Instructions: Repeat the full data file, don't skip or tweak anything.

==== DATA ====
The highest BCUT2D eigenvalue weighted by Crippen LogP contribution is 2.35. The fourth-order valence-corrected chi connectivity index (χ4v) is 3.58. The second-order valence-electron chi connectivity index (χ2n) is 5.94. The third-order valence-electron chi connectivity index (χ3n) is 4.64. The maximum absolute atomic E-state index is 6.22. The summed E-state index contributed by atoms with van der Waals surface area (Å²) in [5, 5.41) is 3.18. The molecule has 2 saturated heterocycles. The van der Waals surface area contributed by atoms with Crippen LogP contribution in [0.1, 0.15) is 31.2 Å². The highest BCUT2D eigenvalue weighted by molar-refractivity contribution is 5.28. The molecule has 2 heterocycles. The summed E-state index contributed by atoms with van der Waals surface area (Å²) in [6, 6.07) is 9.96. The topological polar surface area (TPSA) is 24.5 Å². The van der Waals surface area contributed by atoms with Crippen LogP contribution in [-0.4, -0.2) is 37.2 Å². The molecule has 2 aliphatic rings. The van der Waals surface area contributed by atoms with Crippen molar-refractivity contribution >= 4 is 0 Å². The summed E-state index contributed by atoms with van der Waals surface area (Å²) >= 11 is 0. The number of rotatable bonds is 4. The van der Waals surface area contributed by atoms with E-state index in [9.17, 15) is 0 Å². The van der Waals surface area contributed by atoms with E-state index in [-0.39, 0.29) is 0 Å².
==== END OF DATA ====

The highest BCUT2D eigenvalue weighted by Crippen LogP contribution is 2.35. The fourth-order valence-corrected chi connectivity index (χ4v) is 3.58. The second-order valence-electron chi connectivity index (χ2n) is 5.94. The third-order valence-electron chi connectivity index (χ3n) is 4.64. The maximum absolute atomic E-state index is 6.22. The summed E-state index contributed by atoms with van der Waals surface area (Å²) in [5, 5.41) is 3.18. The molecule has 2 saturated heterocycles. The van der Waals surface area contributed by atoms with Crippen LogP contribution in [0.1, 0.15) is 31.2 Å². The highest BCUT2D eigenvalue weighted by molar-refractivity contribution is 5.28. The molecule has 2 heterocycles. The summed E-state index contributed by atoms with van der Waals surface area (Å²) in [6, 6.07) is 9.96. The topological polar surface area (TPSA) is 24.5 Å². The van der Waals surface area contributed by atoms with Crippen LogP contribution in [-0.4, -0.2) is 37.2 Å². The molecule has 2 aliphatic rings. The van der Waals surface area contributed by atoms with Crippen molar-refractivity contribution >= 4 is 0 Å². The summed E-state index contributed by atoms with van der Waals surface area (Å²) >= 11 is 0. The number of rotatable bonds is 4. The van der Waals surface area contributed by atoms with E-state index in [9.17, 15) is 0 Å². The van der Waals surface area contributed by atoms with E-state index in [-0.39, 0.29) is 0 Å².